Published on: April 6, 2023

UN water conference

UN water conference

Why in news? The United Nations 2023 Water Conference held on March 22-24 was the first such meeting in 46 years.


  • In a recent report entitled ‘Water for Sustainable Development 2018 – 2028’, the UN recognised the urgent need for action given that we are not on track to meet the 2030 Sustainable Development Goal (SDG) for water — “Ensure availability and sustainable management of water and sanitation for all”.

What is the water conference?

  • The water sector is prone to fragmentation because water problems tend to be local. If a particular lake is polluted or a particular area is often flooded, it needs local solutions and there is an inherent problem in mobilising globally for local problems.
  • The last UN Water Conference, held in 1977, was ground-breaking as it resulted in the first global ‘Action Plan’ recognising that “all peoples, whatever their stage of development and social and economic conditions, have the right to have access to drinking water in quantities and of a quality equal to their basic needs.”
  • This declaration led to several decades of global funding an d concerted effort to lower the population without access to safe drinking water.

What are the current challenges?

  • Extending services to underserved populations is relatively uncontroversial: it comes down to finding the money to pay for it. This is already occurring in India through programmes such as the Swachh Bharat Mission and the Jal Jeevan Mission.
  • The challenge is that improving access to water and sanitation no longer translates directly to sustained access to water and sanitation.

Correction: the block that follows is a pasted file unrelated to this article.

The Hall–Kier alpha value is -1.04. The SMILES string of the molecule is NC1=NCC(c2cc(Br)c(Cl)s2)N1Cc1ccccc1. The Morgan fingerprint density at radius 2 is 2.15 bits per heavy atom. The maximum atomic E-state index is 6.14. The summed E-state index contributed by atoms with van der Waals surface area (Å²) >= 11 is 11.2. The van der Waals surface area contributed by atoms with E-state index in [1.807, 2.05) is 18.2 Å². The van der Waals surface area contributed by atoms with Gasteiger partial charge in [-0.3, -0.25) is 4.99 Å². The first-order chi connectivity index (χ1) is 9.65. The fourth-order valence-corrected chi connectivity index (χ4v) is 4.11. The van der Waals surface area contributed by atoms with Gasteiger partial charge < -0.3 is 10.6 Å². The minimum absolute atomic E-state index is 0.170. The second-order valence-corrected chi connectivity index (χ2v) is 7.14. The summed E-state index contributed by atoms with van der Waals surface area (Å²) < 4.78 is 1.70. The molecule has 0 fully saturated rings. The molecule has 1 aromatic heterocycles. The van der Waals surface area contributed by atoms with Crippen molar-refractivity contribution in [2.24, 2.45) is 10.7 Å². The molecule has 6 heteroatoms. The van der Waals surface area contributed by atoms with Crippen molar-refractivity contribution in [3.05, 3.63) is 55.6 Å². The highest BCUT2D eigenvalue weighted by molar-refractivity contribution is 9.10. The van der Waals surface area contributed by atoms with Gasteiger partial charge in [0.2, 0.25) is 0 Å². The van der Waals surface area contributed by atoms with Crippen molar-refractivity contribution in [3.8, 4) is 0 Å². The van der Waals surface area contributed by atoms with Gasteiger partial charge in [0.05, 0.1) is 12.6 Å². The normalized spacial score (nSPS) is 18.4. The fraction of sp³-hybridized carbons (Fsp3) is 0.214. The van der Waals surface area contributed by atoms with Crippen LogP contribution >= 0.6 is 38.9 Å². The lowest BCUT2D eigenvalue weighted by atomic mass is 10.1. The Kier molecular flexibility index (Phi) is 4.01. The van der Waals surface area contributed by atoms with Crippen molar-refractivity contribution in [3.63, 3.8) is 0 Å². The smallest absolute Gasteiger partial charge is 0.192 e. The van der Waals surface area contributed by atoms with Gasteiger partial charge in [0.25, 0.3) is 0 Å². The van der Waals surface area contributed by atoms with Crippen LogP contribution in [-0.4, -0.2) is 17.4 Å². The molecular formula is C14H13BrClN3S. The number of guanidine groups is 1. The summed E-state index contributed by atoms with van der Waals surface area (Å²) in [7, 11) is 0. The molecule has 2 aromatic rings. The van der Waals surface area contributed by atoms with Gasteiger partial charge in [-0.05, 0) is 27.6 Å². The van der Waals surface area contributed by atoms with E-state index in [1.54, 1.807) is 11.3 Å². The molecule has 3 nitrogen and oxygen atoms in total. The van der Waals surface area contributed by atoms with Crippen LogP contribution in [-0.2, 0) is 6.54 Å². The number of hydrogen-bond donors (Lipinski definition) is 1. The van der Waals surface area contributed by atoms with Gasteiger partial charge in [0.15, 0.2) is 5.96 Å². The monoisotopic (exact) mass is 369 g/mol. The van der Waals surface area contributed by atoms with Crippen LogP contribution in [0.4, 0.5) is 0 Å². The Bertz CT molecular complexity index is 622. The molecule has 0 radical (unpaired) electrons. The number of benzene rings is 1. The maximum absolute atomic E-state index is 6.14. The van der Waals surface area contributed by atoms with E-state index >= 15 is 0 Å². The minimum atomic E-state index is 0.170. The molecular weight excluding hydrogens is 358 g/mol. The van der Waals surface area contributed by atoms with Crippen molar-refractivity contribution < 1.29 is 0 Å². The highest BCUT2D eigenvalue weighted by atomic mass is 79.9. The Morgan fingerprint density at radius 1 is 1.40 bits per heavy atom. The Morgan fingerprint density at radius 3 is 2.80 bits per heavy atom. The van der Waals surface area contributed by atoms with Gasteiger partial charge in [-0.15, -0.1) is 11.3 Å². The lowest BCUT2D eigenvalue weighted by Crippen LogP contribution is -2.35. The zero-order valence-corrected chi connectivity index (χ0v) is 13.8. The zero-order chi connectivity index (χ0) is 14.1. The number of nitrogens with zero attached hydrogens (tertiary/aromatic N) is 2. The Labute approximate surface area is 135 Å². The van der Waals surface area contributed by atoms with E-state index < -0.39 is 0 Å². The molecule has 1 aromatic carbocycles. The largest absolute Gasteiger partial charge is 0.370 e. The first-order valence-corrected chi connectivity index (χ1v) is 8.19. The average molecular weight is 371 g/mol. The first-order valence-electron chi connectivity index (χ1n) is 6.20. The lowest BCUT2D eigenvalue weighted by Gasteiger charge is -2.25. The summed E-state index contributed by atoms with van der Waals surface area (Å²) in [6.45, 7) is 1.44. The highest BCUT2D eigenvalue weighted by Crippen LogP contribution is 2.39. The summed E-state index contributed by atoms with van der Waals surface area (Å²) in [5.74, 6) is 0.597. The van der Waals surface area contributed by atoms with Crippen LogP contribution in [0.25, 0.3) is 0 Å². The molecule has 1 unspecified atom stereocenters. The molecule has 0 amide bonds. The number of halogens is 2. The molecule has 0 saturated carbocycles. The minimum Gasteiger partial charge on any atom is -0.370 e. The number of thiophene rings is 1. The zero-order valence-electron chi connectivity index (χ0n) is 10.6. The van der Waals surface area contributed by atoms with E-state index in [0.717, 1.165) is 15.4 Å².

• For example, many drinking water projects have failed because they drew too much groundwater or the water sources were contaminated, leaving communities again with no access to water.
  • Groundwater over-abstraction is mostly driven by agricultural pumping. The only way to solve this problem in heavily irrigated places like Punjab is to pump less that would need a policy change which requires many agencies and ministries to cooperate.
  • The water problem is no longer about access to water.
  • The remaining SDG targets pertain to sustainable agriculture, industry, and natural ecosystems. These targets are harder as they need, among other things, tough political choices and a stronger democracy.

What are the key commitments?

  • This year’s conference resulted in 713 voluntary commitments by philanthropic donors, governments, corporations, and NGOs. This included a $50-billion commitment from India to improve rural drinking water services under the Jal Jeevan Mission.
  • On the technology front, apart from specific innovations in wastewater treatment, there were several proposals for incubation platforms focusing on water management.
  • A notable tool here was the W12+ Blueprint, a UNESCO platform hosting city profiles and case studies of programs, technologies, policies that addresses common water security challenges.
  • An effort called ‘Making Rights Real’ offered to help marginalised communities and women understand how to exercise their rights. Similarly, the ‘Water for Women Fund’ offered mechanisms for more effective and sustainable water, sanitation, and hygiene outcomes for women.